I ran into this guy last week when we were down in Florida, near Venice, at this place called Our Lady of Perpetual Help Center for Prayer and Spirituality. We were there for a retreat, and a week long steam bath. He was a few years older than me, I guess, with an Irish face and a New York accent. You can’t hide either of those things, and when I saw him, a little bent from the waist, about five degrees from straight up, I figured him for my age or a few years older.
He and his wife sat down next to me and mine at breakfast that first day. He said, “Hello.” I said, “What part of the city are you from?” “I’m from all over,” he replied. “I lived in Manhattan, The Bronx, Queens, and even Jersey City. But, I’m from Brooklyn. That’s where I grew up.” “You left out Staten Island,” I told him. “No bridge back then?” “There was that thing in Jersey, but I forget its name. Too much trouble.” I wasn’t sure if he meant the name of the bridge or was making a comment on getting to Staten Island before they built the Verrazano Narrows Bridge. But I knew what he was saying. I mean Staten Island? And, you gotta go through Elizabeth to get there?
It was my turn, then, so I told him I grew up in the Bronx, in Kingsbridge, and swam in the Harlem River when doing that was more hazardous than walking across the Grand Canyon on a tightrope. He understood. “You a Yankee fan?” he asked after we had been talking for a few minutes, and I told him I had gone to a few games in the Stadium when I was a kid. “Not now though,” I said, “all the Yankees I was a fan of are dead. Besides, you have to mortgage the farm to go to a major league game these days.”
That got us talking about The City, the three teams that played there and the guys who played on them. I’ve got to admit that his memory was much better than mine. He was a Dodger fan, and remembered meeting the players on subways going to work, talking to them just like regular guys outside the park after the games and being treated with genuine respect; no star behavior, no bodyguards, no tattoos, no bling, no babes. More often than not there was a family waiting for the Old Man to come home from work..
I mentioned that some folks I know still carry a rock in their bags for O’Malley for leaving Brooklyn, and he told me he blames Robert Moses for that; Moses who told O’Malley he’d build a new ball park for the Bums…in Flushing Meadow. This I hadn’t known. “Yeah,” he said, ” and O’Malley said that he wasn’t moving the Brooklyn Dodgers to Queens.” “There would have been riots in Brooklyn if that had happened,” he said. “Now there’s just despair,” I said, and he nodded. We were quiet a while, remembering.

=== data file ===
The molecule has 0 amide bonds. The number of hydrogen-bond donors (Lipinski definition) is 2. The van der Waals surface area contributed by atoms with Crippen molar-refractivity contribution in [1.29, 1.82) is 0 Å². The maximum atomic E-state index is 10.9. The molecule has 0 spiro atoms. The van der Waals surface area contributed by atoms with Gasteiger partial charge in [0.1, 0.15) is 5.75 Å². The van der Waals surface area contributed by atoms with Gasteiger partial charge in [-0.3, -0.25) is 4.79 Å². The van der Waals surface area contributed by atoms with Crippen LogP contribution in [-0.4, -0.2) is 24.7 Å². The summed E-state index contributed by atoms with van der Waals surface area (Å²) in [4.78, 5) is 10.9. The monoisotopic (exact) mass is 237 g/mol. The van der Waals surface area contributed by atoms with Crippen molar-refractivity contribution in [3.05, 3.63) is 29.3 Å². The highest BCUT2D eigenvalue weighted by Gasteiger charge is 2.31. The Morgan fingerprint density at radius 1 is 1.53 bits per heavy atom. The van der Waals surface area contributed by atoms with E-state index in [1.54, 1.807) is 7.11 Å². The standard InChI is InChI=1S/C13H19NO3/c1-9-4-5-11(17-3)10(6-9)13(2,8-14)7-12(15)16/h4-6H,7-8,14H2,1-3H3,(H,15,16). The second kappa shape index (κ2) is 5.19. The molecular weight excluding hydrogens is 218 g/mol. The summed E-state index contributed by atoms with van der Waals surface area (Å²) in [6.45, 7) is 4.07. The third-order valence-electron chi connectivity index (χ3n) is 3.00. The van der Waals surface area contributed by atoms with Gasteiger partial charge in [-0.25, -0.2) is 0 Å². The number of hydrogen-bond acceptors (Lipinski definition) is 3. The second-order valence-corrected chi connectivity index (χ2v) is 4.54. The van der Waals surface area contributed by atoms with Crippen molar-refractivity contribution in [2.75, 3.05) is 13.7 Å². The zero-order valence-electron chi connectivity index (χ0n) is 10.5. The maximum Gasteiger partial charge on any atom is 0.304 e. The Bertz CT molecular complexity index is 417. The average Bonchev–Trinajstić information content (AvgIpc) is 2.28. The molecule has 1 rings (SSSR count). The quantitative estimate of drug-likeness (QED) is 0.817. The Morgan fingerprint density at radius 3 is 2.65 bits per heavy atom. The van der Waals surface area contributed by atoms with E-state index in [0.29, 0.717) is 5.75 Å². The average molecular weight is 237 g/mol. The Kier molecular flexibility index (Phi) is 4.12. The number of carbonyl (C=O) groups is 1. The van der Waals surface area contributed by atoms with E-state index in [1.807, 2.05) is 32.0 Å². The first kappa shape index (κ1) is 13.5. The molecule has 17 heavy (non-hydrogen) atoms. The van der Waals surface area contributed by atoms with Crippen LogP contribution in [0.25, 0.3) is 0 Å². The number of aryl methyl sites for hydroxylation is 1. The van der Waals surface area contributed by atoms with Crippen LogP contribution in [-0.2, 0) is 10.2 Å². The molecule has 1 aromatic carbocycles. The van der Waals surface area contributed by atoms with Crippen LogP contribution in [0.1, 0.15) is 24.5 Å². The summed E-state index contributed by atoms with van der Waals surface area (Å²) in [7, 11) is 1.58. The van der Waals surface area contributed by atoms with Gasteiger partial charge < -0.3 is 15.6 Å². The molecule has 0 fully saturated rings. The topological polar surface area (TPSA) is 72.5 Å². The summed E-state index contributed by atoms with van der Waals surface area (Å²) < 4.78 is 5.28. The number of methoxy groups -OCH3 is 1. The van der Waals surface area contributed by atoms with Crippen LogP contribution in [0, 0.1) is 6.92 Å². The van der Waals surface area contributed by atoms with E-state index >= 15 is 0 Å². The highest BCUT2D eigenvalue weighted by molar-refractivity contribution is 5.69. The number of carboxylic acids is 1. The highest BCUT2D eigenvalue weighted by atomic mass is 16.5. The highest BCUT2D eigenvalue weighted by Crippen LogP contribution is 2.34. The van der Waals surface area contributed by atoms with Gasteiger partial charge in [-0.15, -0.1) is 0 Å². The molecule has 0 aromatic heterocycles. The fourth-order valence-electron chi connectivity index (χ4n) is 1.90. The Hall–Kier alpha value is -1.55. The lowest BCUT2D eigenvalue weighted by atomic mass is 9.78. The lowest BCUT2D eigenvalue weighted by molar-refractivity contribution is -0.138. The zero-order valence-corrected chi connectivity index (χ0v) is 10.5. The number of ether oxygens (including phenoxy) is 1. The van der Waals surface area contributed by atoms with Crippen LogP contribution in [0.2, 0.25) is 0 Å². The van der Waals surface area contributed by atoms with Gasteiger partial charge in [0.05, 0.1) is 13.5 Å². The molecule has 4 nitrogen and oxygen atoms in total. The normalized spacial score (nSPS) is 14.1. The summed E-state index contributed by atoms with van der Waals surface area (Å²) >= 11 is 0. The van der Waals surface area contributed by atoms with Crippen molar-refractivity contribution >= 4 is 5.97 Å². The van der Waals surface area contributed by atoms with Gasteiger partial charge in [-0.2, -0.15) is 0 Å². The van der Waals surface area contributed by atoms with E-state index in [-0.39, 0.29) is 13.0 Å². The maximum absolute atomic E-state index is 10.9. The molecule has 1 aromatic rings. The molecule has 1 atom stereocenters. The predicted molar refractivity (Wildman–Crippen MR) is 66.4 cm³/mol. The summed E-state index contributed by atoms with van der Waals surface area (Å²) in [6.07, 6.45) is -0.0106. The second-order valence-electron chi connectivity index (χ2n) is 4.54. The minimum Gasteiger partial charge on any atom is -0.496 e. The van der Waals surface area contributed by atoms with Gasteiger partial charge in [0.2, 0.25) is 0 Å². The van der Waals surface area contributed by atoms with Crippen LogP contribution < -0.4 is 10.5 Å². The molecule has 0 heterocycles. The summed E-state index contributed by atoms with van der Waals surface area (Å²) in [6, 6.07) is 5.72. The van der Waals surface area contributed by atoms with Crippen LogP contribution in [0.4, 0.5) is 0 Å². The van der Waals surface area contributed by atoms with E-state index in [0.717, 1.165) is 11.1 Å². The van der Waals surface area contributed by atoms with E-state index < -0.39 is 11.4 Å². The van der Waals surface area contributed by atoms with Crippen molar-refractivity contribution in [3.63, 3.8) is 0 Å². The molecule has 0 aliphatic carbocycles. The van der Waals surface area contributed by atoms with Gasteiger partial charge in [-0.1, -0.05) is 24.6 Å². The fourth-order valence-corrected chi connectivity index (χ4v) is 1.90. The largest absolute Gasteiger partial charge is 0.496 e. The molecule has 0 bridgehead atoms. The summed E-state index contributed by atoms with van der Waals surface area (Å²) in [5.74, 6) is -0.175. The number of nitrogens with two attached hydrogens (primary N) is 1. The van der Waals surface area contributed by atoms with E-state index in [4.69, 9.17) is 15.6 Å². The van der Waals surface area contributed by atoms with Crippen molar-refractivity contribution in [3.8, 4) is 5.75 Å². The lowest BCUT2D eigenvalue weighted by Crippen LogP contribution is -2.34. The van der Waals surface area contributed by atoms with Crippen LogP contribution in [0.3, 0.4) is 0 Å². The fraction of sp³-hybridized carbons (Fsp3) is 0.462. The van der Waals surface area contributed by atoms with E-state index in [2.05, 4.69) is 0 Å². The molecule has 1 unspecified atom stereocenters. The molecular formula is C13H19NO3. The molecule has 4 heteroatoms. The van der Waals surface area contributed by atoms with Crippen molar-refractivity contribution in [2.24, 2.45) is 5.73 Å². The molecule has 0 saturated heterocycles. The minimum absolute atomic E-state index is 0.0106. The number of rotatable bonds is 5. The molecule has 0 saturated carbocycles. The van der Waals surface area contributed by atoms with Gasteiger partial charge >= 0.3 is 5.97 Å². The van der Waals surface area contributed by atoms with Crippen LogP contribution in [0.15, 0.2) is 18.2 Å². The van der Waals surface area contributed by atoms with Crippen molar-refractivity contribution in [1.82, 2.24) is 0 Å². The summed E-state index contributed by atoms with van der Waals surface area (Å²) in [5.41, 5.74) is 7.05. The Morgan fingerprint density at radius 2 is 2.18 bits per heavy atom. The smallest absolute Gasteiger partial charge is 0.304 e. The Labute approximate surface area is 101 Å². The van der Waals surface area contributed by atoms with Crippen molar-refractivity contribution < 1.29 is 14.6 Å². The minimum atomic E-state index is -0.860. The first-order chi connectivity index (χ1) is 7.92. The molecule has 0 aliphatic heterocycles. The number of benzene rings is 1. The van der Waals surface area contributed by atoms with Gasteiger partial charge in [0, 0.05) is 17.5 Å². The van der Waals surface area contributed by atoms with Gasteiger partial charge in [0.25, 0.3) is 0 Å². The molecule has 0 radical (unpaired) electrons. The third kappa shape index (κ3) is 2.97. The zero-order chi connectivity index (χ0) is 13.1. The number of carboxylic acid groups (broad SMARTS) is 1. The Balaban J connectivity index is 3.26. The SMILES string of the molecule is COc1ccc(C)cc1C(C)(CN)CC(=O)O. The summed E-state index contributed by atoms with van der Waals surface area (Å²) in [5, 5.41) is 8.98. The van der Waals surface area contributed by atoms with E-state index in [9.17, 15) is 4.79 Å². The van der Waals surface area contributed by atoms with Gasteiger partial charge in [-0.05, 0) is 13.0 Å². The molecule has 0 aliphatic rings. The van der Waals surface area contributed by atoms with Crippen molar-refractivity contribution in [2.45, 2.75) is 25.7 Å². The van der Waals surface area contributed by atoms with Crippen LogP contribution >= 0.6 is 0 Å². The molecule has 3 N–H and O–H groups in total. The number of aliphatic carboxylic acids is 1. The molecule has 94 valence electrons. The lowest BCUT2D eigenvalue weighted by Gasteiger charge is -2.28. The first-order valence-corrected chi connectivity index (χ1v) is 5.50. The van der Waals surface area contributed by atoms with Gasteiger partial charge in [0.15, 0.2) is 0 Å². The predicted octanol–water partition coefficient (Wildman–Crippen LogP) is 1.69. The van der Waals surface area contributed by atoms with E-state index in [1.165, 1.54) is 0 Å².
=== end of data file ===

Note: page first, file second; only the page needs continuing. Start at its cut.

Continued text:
Then he turned to me and spoke a little bit of history. Coney Island, the beach on a summer day, was dotted with knots of men, sometimes as many as 50 in a group, gathered together. “Tourists” for a day from places like Jersey City or Hoboken coming to the beach would see these groups and wonder what was happening, a fight, a card game, something else? No, nothing of the kind. They were fans gathered around the guys who had their transistor radios…something new back in the late ’50’s… down at the beach and tuned into the Dodgers game. No one listened to anything else, he told me. Guys would stand around listening to the play by play and seeing everything like they were at the park.
He still missed them himself, he said, even after all this time.
The Yankees? He told me that he could never think of himself as being a Yankee fan, even if they played good ball, even if they were decent guys. They were a team for rich people, not regular guys. He said that he was still angry that the Yankees would tie up players in their farm organization, places like Kansas City, for years; players who would have started on any other team in the league. That’s how they got to be in the shape they were. Then he remembered again the players on the subway or the bus, guys who were earning ten, maybe fifteen thousand dollars a year while DiMaggio was making $100,000.00. “It wasn’t right,” he said, “it didn’t feel right to root for guys, for a team like that.”
An interesting conversation, indeed.
A couple of day later, while I was thinking about this, and Brooklyn, the Dodgers, Moses, O’Malley, the Yankees and money, I was reminded of a conversation I had a few years ago with a fellow who was a Massachusetts Parole Officer. We were looking for a fugitive I wanted to talk to. This guy had grown up in West Boston, the neighborhood that included old Scollay Square. That’s where the New City Hall is now, an excrescence in concrete, a bad dream of a building squatting in a barren brick clad emptiness. What has to be the world’s largest municipal parking garage is there too, twelve stories and two blocks of chunky grayness, a few post-Communist style government office hulks, and other architectural adventures. He told me that forty years later folks are still trying to get the state to recognize the damage it caused when they destroyed the homes and demolished the people.
“We still have reunions,” he said quietly as we drove past the block where he used to live.
A few years later when my mother-in-law was in the hospital we stayed in the flat faced block long Holiday Inn that took its place; built over the bones of homes and memories. There were forty or so free channels available on the TV in the room, and, if I wanted to, I could watch “adult” movies for a few dollars more.